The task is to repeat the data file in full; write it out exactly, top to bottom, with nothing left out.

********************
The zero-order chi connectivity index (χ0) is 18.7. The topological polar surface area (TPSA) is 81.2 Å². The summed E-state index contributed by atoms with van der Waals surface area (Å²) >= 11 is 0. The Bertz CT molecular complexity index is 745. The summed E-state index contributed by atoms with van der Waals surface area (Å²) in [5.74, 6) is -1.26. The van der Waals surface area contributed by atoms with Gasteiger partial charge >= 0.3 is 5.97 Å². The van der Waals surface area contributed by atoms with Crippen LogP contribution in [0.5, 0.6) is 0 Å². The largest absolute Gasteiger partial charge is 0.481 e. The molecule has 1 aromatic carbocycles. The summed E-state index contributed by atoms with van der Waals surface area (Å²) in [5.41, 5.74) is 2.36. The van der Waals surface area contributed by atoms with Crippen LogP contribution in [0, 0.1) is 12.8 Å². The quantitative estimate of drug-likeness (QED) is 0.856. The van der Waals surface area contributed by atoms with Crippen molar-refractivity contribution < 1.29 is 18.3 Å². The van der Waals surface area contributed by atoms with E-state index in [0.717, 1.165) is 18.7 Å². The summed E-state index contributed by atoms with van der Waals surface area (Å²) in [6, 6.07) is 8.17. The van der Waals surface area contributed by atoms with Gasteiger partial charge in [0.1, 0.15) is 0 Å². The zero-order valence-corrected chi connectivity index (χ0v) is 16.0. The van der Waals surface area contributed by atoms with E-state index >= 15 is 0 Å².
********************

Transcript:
The zero-order chi connectivity index (χ0) is 18.7. The topological polar surface area (TPSA) is 81.2 Å². The summed E-state index contributed by atoms with van der Waals surface area (Å²) >= 11 is 0. The Bertz CT molecular complexity index is 745. The summed E-state index contributed by atoms with van der Waals surface area (Å²) in [5.74, 6) is -1.26. The van der Waals surface area contributed by atoms with Gasteiger partial charge >= 0.3 is 5.97 Å². The van der Waals surface area contributed by atoms with Crippen LogP contribution in [0.5, 0.6) is 0 Å². The largest absolute Gasteiger partial charge is 0.481 e. The molecule has 1 aromatic carbocycles. The summed E-state index contributed by atoms with van der Waals surface area (Å²) in [5.41, 5.74) is 2.36. The van der Waals surface area contributed by atoms with Crippen LogP contribution in [0, 0.1) is 12.8 Å². The quantitative estimate of drug-likeness (QED) is 0.856. The van der Waals surface area contributed by atoms with Crippen molar-refractivity contribution < 1.29 is 18.3 Å². The van der Waals surface area contributed by atoms with E-state index in [0.717, 1.165) is 18.7 Å². The summed E-state index contributed by atoms with van der Waals surface area (Å²) in [6, 6.07) is 8.17. The van der Waals surface area contributed by atoms with Gasteiger partial charge in [0.1, 0.15) is 0 Å². The zero-order valence-corrected chi connectivity index (χ0v) is 16.0. The van der Waals surface area contributed by atoms with E-state index >= 15 is 0 Å².